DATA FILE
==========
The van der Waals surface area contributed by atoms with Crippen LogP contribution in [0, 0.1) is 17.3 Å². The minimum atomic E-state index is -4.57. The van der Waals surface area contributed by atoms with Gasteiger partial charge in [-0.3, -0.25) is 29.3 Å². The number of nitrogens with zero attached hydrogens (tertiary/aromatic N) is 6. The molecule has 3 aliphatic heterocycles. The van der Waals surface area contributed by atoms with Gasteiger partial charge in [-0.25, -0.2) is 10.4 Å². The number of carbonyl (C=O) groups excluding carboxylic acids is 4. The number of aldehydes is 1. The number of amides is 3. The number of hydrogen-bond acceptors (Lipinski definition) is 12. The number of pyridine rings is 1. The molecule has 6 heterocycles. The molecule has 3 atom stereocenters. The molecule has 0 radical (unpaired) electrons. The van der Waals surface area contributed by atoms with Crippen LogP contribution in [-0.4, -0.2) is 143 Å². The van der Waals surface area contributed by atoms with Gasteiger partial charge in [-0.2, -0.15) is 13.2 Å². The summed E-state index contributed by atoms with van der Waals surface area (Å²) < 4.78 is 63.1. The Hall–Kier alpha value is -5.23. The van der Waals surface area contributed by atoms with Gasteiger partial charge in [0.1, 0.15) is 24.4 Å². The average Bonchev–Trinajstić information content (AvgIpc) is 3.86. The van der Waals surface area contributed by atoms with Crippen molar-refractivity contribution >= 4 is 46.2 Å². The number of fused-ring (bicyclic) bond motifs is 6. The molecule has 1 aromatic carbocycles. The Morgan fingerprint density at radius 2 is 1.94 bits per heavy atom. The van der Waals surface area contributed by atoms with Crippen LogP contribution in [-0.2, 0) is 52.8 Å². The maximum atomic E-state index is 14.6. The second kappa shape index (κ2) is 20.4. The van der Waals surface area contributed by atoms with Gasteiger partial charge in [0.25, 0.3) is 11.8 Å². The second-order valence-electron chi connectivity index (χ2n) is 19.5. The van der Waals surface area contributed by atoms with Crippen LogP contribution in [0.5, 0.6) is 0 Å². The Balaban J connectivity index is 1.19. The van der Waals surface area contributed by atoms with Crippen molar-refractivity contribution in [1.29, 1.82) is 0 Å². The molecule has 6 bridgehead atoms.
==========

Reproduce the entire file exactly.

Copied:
The van der Waals surface area contributed by atoms with Crippen LogP contribution in [0, 0.1) is 17.3 Å². The minimum atomic E-state index is -4.57. The van der Waals surface area contributed by atoms with Gasteiger partial charge in [-0.3, -0.25) is 29.3 Å². The number of nitrogens with zero attached hydrogens (tertiary/aromatic N) is 6. The molecule has 3 aliphatic heterocycles. The van der Waals surface area contributed by atoms with Gasteiger partial charge in [-0.25, -0.2) is 10.4 Å². The number of carbonyl (C=O) groups excluding carboxylic acids is 4. The number of aldehydes is 1. The number of amides is 3. The number of hydrogen-bond acceptors (Lipinski definition) is 12. The number of pyridine rings is 1. The molecule has 6 heterocycles. The molecule has 3 atom stereocenters. The molecule has 0 radical (unpaired) electrons. The van der Waals surface area contributed by atoms with Crippen LogP contribution in [-0.4, -0.2) is 143 Å². The van der Waals surface area contributed by atoms with Gasteiger partial charge in [-0.2, -0.15) is 13.2 Å². The summed E-state index contributed by atoms with van der Waals surface area (Å²) < 4.78 is 63.1. The Hall–Kier alpha value is -5.23. The van der Waals surface area contributed by atoms with Gasteiger partial charge in [0.1, 0.15) is 24.4 Å². The average Bonchev–Trinajstić information content (AvgIpc) is 3.86. The van der Waals surface area contributed by atoms with Crippen molar-refractivity contribution >= 4 is 46.2 Å². The number of fused-ring (bicyclic) bond motifs is 6. The molecule has 1 aromatic carbocycles. The Morgan fingerprint density at radius 2 is 1.94 bits per heavy atom. The van der Waals surface area contributed by atoms with Crippen LogP contribution in [-0.2, 0) is 52.8 Å². The maximum atomic E-state index is 14.6. The second kappa shape index (κ2) is 20.4. The van der Waals surface area contributed by atoms with Gasteiger partial charge in [0.25, 0.3) is 11.8 Å². The second-order valence-electron chi connectivity index (χ2n) is 19.5. The van der Waals surface area contributed by atoms with Crippen LogP contribution in [0.5, 0.6) is 0 Å². The Balaban J connectivity index is 1.19. The van der Waals surface area contributed by atoms with Crippen molar-refractivity contribution in [1.29, 1.82) is 0 Å². The molecule has 6 bridgehead atoms.